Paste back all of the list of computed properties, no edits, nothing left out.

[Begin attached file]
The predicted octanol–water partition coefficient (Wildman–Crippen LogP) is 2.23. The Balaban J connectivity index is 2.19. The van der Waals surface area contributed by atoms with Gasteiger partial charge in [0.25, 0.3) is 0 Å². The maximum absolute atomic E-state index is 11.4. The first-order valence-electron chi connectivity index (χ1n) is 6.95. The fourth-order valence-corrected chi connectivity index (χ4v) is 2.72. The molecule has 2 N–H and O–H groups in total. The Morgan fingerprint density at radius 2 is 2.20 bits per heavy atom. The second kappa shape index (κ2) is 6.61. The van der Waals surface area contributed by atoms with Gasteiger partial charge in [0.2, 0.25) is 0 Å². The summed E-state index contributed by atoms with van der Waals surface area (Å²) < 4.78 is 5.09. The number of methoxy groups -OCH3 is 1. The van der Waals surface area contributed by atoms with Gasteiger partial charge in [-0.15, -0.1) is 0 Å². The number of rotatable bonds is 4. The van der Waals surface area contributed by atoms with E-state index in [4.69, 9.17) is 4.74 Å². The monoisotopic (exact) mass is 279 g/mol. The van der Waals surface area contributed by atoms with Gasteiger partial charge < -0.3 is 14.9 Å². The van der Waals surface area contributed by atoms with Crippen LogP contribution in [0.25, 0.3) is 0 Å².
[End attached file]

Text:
The predicted octanol–water partition coefficient (Wildman–Crippen LogP) is 2.23. The Balaban J connectivity index is 2.19. The van der Waals surface area contributed by atoms with Gasteiger partial charge in [0.25, 0.3) is 0 Å². The maximum absolute atomic E-state index is 11.4. The first-order valence-electron chi connectivity index (χ1n) is 6.95. The fourth-order valence-corrected chi connectivity index (χ4v) is 2.72. The molecule has 2 N–H and O–H groups in total. The Morgan fingerprint density at radius 2 is 2.20 bits per heavy atom. The second kappa shape index (κ2) is 6.61. The van der Waals surface area contributed by atoms with Gasteiger partial charge in [0.2, 0.25) is 0 Å². The summed E-state index contributed by atoms with van der Waals surface area (Å²) < 4.78 is 5.09. The number of methoxy groups -OCH3 is 1. The van der Waals surface area contributed by atoms with Gasteiger partial charge in [-0.15, -0.1) is 0 Å². The number of rotatable bonds is 4. The van der Waals surface area contributed by atoms with E-state index in [4.69, 9.17) is 4.74 Å². The monoisotopic (exact) mass is 279 g/mol. The van der Waals surface area contributed by atoms with Gasteiger partial charge < -0.3 is 14.9 Å². The van der Waals surface area contributed by atoms with Crippen LogP contribution in [0.25, 0.3) is 0 Å².